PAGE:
November 29, 2007


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Bear Hands, Golden EP
Freedom in Exile Records, Nov. 13
Papertrigger, EP
self-released, Oct. 31
Dirty on Purpose, Like Bees
North Street Records, Nov. 13
’Tis the season for alt-rock test-run EPs because the landscape’s too littered with best-of collections from the major-label Goliaths for indie bands to want to risk full 13-songers getting lost in the shuffle. In the case of these three half-lengths, any hesitation toward that end — as opposed to budget limitations — was for naught, as they’re all Good Things. Spin has also gushed over these three bands, but don’t let that stop you (someday, someone’s going to get a writer in the Spin bullpen to “review” a CD of twenty seconds of microwaved indie music followed by nothing but old men swearing and releasing gas in time to Frank Sinatra playing on the Knights of Columbus jukebox, and it’ll get four! stars!).

Brooklyn’s Bear Hands sound like an American Gang of Four with more compressed energy, like Dandy Warhols with a pulse or Cold War Kids without the weak choruses. Slammy surf-rocker “Long Lean Queen” comes decked out in sparkly woo-oohs, cascading shoegaze guitar and a crescendo-refrain you won’t feel idiotic singing along to. “Golden” itself has too-loud OK Go-like vocals over a rather unique half-Calexico/half-Stones guitar line. No overdoses of menace, ennui or wimpiness here, just solid stuff.

Philly band Papertrigger took the same alt-rock songwriting class as Franz Ferdinand, but they seem to have actual chips on their shoulders, like indie geeks with the DTs running around bending car antennae in the Irish pub section of town. To get the gist of “Fox Hunting,” you’d have to think of “Boulevard of Broken Dreams” overhauled by Kings of Leon and the resulting master-tape getting run over by a semi hauling jersey barriers.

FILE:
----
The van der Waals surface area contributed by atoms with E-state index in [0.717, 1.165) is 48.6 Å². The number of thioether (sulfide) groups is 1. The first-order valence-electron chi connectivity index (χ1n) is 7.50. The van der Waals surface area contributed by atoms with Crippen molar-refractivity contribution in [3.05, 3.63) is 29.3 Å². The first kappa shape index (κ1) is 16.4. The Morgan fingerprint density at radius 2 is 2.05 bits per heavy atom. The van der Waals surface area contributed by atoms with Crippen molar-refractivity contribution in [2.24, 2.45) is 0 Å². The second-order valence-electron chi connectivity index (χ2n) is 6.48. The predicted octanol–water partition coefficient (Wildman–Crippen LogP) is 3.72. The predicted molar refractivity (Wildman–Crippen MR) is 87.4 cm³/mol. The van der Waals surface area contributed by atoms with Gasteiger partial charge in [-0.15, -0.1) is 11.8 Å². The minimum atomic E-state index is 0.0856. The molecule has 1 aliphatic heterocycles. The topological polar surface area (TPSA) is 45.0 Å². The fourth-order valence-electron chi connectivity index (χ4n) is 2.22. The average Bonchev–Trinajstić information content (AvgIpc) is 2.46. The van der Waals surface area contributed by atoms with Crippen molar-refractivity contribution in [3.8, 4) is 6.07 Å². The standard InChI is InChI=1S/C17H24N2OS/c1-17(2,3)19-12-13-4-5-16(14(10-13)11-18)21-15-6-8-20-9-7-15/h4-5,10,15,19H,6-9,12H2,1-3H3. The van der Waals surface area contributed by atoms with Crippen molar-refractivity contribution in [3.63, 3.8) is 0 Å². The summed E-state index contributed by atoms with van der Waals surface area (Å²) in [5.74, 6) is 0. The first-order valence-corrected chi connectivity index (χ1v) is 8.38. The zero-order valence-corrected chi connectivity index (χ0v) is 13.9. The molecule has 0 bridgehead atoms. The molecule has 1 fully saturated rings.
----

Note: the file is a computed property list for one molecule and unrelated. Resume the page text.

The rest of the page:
Dirty On Purpose, from whom I receive more boilerplate email than anyone on earth, are those Brooklyn dudes we talked about last year who resorted to singing in a hideous falsetto because all the songs were written for a chick singer, but the singer ran off to join Au Revoir Simone, a band marvelously adept at creating boring indie rock. DOP have made a remarkable recovery with this chunk of five new songs, none of which are ruined by the unintentional-joke falsetto (a regulation-issue Hot Chick now sings the Hot Chick parts). A non-ruinous cover of Real Life’s “Send Me an Angel” sets an appropriate benchmark for the originals, etched in various shades of the psychedelica/shoegaze/twee you remember from earlier in the decade. Bear Hands: B+ Papertrigger: C+ Dirty on Purpose: B+ Eric W. Saeger